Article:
Wednesday 23 June 2010

More Keeping House

And another thing, how often do you think one should wash one's net curtains? I do have several, I confess. They are not so much to peep from behind to see what is going on in the world of the neighbours. They are more to stop the neighbours from seeing what is going on in my world. One pair is internal and covers a glass door between my little guest room and the room in which I used to work. Finally, there are some covering a window on a half landing. These serve as a sun-shield, otherwise my little house would be a little oven before you can say over the horizon. Governed as I am by the mores of another generation, another way of being in the world, I do feel the need, eventually the guilty urgency, to take the damned things down and wash them. You will of course, have gathered that, physically, I am not the most flexible acrobat in the circus. Picture it: I am up a ladder, two steps are all I can risk, trying, with arthritic fingers, to extract some miniature hooks from the tentacles determined to grab on to them. The door bell rings. What to do. Clamber down from the ladder, replace my shoes and totter to the door? I could pretend I haven't heard - not unreasonable, my hearing is deteriorating as we speak. (When the Guru rings with his office voice I have either to behave as if I have heard and end up making a dinner he has rung to cancel or bellow at him to speak up. A conflict erupts between office decorum and old lady reality.) Or I could prepare an abject apology for taking so long to answer. You've guessed; he/she who was there is no longer there, anyway. Take off my shoes, again, clamber back up the ladder, feel for the little tentacles, again, and so on and so on. Do you remember the Gerard Hoffnung story of the builder and the bricks going up and down in the hod? Well, you are well on the way to visualising my grubby- curtain dilemma. Last time, I prevailed upon the window cleaner to get them down for me, since he was up there, anyway, and definitely more flexible than I. I did have to put them back, myself, but what the H..., who ever said getting older, in housework terms, would be easy?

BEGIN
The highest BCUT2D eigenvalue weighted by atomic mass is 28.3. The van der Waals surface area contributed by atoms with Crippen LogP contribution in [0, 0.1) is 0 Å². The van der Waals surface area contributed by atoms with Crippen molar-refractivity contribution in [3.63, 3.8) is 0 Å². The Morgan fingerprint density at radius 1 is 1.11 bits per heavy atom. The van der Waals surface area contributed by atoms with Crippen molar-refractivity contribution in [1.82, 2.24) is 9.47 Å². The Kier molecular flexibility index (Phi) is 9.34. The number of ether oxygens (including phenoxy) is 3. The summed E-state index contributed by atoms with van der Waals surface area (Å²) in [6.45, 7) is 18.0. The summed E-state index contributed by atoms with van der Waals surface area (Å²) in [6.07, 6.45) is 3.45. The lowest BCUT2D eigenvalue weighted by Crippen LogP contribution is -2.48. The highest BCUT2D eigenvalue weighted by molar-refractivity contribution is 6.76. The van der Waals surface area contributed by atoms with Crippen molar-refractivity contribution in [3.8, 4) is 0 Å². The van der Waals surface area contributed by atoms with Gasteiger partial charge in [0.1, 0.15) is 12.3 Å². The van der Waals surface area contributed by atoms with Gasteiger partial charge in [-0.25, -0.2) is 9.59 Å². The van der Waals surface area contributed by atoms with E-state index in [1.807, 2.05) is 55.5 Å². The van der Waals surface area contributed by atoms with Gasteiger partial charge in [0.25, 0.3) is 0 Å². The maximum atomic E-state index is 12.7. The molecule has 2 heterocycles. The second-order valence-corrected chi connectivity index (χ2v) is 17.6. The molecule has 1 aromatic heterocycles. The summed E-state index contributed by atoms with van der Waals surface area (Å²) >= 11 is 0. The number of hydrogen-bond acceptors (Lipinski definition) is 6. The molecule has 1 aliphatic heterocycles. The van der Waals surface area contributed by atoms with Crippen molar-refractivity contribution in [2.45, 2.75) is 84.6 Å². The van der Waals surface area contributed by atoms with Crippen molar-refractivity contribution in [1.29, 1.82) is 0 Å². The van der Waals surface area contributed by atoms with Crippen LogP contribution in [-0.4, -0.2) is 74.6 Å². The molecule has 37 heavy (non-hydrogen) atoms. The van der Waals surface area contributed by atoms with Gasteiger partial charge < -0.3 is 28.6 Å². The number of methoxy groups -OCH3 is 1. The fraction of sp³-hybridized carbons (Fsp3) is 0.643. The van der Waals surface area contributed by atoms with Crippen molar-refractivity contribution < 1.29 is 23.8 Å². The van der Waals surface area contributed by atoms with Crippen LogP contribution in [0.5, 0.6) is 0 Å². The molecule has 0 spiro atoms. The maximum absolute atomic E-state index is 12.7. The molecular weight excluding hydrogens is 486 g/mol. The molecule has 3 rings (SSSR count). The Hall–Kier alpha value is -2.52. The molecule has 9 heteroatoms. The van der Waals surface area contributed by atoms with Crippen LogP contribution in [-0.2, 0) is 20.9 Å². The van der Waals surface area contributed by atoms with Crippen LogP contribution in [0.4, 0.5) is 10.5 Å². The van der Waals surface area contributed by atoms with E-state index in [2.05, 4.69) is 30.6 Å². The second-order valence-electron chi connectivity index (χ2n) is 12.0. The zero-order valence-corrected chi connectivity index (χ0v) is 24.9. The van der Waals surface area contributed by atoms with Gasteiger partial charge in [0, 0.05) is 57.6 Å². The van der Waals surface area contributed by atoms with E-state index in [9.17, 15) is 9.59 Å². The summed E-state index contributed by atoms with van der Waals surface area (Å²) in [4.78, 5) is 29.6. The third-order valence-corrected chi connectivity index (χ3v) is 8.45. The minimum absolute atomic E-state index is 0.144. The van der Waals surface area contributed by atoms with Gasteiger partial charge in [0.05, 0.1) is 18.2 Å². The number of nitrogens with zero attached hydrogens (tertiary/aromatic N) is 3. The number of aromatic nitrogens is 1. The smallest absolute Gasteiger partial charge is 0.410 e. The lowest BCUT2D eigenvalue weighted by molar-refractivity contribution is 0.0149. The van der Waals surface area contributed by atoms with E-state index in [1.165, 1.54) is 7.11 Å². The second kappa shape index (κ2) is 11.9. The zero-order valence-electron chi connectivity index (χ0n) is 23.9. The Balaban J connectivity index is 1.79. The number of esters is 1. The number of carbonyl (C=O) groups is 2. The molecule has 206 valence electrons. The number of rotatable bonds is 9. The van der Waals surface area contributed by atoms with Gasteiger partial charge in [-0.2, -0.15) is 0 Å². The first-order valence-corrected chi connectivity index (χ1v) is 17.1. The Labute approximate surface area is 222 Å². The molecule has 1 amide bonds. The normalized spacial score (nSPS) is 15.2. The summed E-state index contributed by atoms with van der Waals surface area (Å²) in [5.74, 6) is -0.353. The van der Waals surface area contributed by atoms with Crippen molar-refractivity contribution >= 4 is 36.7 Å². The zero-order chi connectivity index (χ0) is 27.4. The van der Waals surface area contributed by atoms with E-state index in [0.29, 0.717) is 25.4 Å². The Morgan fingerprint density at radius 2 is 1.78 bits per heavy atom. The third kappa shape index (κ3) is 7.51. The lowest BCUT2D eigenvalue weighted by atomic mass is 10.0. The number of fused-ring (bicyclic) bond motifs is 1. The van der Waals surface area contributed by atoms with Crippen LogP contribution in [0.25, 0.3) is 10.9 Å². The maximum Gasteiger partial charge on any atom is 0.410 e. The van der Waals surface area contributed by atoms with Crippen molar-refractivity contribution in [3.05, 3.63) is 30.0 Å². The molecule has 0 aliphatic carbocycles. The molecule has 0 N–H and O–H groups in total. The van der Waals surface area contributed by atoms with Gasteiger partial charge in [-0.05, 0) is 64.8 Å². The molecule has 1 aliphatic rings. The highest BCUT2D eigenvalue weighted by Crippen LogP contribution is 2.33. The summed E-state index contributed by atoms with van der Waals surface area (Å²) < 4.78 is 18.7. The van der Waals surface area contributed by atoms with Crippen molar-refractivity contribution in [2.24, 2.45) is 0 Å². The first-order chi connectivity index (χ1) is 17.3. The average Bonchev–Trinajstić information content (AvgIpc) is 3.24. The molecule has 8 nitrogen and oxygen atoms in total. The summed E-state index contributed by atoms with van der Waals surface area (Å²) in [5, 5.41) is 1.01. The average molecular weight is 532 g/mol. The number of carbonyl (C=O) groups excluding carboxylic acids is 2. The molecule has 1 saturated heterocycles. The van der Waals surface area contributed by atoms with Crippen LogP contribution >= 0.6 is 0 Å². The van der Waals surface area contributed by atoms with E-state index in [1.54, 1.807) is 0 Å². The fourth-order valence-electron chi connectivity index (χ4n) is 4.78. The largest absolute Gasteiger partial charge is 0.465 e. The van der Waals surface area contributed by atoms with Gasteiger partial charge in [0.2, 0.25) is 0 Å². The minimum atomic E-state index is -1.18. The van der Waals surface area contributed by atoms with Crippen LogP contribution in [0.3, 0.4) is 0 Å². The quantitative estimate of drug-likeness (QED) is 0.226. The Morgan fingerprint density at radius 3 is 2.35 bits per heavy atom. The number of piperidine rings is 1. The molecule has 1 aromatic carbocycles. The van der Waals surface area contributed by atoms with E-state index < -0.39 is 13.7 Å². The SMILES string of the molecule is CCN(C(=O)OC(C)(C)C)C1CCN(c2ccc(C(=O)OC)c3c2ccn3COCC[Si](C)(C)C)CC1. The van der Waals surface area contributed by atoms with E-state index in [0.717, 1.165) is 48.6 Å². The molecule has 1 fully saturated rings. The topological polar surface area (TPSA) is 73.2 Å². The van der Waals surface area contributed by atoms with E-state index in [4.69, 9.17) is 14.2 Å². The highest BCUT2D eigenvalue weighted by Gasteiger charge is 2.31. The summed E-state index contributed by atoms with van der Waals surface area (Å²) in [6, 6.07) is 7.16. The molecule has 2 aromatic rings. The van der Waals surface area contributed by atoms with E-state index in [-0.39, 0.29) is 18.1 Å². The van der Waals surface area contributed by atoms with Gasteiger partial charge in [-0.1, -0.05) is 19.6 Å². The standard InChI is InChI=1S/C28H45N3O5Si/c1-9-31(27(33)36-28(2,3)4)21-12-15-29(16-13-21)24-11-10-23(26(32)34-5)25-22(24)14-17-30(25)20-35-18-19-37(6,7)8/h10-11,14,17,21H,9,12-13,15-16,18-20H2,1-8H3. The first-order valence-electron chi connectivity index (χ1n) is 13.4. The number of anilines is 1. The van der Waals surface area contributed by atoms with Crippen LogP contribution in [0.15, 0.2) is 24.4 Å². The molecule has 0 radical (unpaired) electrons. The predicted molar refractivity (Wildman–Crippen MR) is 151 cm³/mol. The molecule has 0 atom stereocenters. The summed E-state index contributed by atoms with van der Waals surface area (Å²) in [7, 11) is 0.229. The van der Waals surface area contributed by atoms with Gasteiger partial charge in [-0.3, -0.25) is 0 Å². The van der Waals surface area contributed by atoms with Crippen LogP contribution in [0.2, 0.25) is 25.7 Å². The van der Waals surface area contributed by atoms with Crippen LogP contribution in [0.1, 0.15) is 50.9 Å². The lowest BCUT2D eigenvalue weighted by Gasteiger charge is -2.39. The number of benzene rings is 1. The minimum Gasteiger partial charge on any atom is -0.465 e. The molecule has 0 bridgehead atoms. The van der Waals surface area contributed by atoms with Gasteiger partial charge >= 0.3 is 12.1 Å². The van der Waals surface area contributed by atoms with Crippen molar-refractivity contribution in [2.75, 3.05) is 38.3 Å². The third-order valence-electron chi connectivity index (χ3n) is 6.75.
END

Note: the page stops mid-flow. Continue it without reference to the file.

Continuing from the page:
Far, far more serious: a tissue infiltrated the washing machine. The Wizard of Cyberspace has allies, his trainees, the laundry fairies. They eat socks, too. But you know all this. You will be wondering why I didn't check all pockets for whatever. I swear I did. This tissue got in disguised as a handkerchief. Are there any fellow sufferers out there? Tissues in the washing machine are like blood, milk and cat litter: they get everywhere when spilled. I shook, I swept, I took the cat-fur remover to everything and then I sat down in a darkened room until I felt better. It's all very well, but the Guru is supposed to look the part when he's at work so bits of unidentifiable white on his professional apparel are totally unacceptable. What's more, one of the duties of the no longer young is to look pristine: eccentric is fine, scruffy is out. So please, Wizard, would you be so good as to ask your apprentices in the laundry to move their plague of white, clingy bits to the machine of my worst enemy?

I have just realised that we are very near my Mother's birthday. This may well explain my rush of housewifery. She has been in mind. She was a very good keeper of her house, and mine, come to that. When I was at University in London she would come up to see me with, I jest not, some rubber gloves and a couple of dusters - oh, and a pinny. The most embarrassing aspect of this was subjecting my house-mates to the sight of everything drying over the shower rail in the communal bathroom after she had done her worst/best with them. And yes, she did get me to take the curtains down and held the ladder while I did so. Back to work; it's never done.

1 comment:

Anonymous said...

May I suggest getting rid of the net curtains and having subdued green strobe lighting to confuse the nosy neighbours?!
The tissue in the wm is a common predicament and I have cursed many a time. Not much you can do about it except ban tissues if you dare.

On another note- but tangential, talking of neighbours - how do you deal, Liz, with the barbecuing kind? I would be interested in your views. As I write this with my patio doors open on a glorious summer evening with just a hint of breeze I fear I do not feel kndly towards the wafting smells -especially as I am feeling very hungry!Any ideas?